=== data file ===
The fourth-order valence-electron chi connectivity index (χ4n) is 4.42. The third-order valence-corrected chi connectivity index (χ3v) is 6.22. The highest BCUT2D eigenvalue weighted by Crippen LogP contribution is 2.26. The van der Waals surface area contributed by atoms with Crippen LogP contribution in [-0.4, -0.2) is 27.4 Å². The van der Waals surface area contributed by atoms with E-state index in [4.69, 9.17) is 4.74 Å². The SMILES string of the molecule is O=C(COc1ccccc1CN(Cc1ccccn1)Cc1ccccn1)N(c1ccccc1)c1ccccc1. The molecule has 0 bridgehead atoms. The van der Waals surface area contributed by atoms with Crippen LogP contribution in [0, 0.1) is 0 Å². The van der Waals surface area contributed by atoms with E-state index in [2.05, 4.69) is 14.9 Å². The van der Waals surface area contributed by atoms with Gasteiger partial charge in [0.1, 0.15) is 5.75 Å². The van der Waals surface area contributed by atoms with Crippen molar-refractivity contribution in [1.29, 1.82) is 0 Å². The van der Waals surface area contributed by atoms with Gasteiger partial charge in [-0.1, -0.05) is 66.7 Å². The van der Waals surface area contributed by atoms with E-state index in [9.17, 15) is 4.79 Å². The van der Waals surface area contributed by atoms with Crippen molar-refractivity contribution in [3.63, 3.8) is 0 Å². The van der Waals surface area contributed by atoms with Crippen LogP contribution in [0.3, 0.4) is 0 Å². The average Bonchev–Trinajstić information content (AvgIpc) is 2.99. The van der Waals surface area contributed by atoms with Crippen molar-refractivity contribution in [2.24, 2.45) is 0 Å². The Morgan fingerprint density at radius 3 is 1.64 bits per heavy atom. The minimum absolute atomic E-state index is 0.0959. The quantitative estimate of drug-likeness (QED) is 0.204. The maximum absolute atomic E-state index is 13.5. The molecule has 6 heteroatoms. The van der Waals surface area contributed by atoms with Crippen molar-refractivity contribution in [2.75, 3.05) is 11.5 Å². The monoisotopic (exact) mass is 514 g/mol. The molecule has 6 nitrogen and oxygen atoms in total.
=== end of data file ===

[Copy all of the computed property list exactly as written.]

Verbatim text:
The fourth-order valence-electron chi connectivity index (χ4n) is 4.42. The third-order valence-corrected chi connectivity index (χ3v) is 6.22. The highest BCUT2D eigenvalue weighted by Crippen LogP contribution is 2.26. The van der Waals surface area contributed by atoms with Crippen LogP contribution in [-0.4, -0.2) is 27.4 Å². The van der Waals surface area contributed by atoms with E-state index in [4.69, 9.17) is 4.74 Å². The SMILES string of the molecule is O=C(COc1ccccc1CN(Cc1ccccn1)Cc1ccccn1)N(c1ccccc1)c1ccccc1. The molecule has 0 bridgehead atoms. The van der Waals surface area contributed by atoms with Crippen LogP contribution in [0, 0.1) is 0 Å². The van der Waals surface area contributed by atoms with E-state index in [2.05, 4.69) is 14.9 Å². The van der Waals surface area contributed by atoms with Gasteiger partial charge in [0.1, 0.15) is 5.75 Å². The van der Waals surface area contributed by atoms with Crippen molar-refractivity contribution in [1.29, 1.82) is 0 Å². The van der Waals surface area contributed by atoms with Gasteiger partial charge in [-0.1, -0.05) is 66.7 Å². The van der Waals surface area contributed by atoms with E-state index in [9.17, 15) is 4.79 Å². The van der Waals surface area contributed by atoms with Crippen molar-refractivity contribution in [3.63, 3.8) is 0 Å². The van der Waals surface area contributed by atoms with Crippen LogP contribution in [0.3, 0.4) is 0 Å². The average Bonchev–Trinajstić information content (AvgIpc) is 2.99. The van der Waals surface area contributed by atoms with Crippen molar-refractivity contribution in [2.24, 2.45) is 0 Å². The Morgan fingerprint density at radius 3 is 1.64 bits per heavy atom. The minimum absolute atomic E-state index is 0.0959. The quantitative estimate of drug-likeness (QED) is 0.204. The maximum absolute atomic E-state index is 13.5. The molecule has 6 heteroatoms. The van der Waals surface area contributed by atoms with Crippen molar-refractivity contribution in [2.75, 3.05) is 11.5 Å². The monoisotopic (exact) mass is 514 g/mol. The molecule has 6 nitrogen and oxygen atoms in total.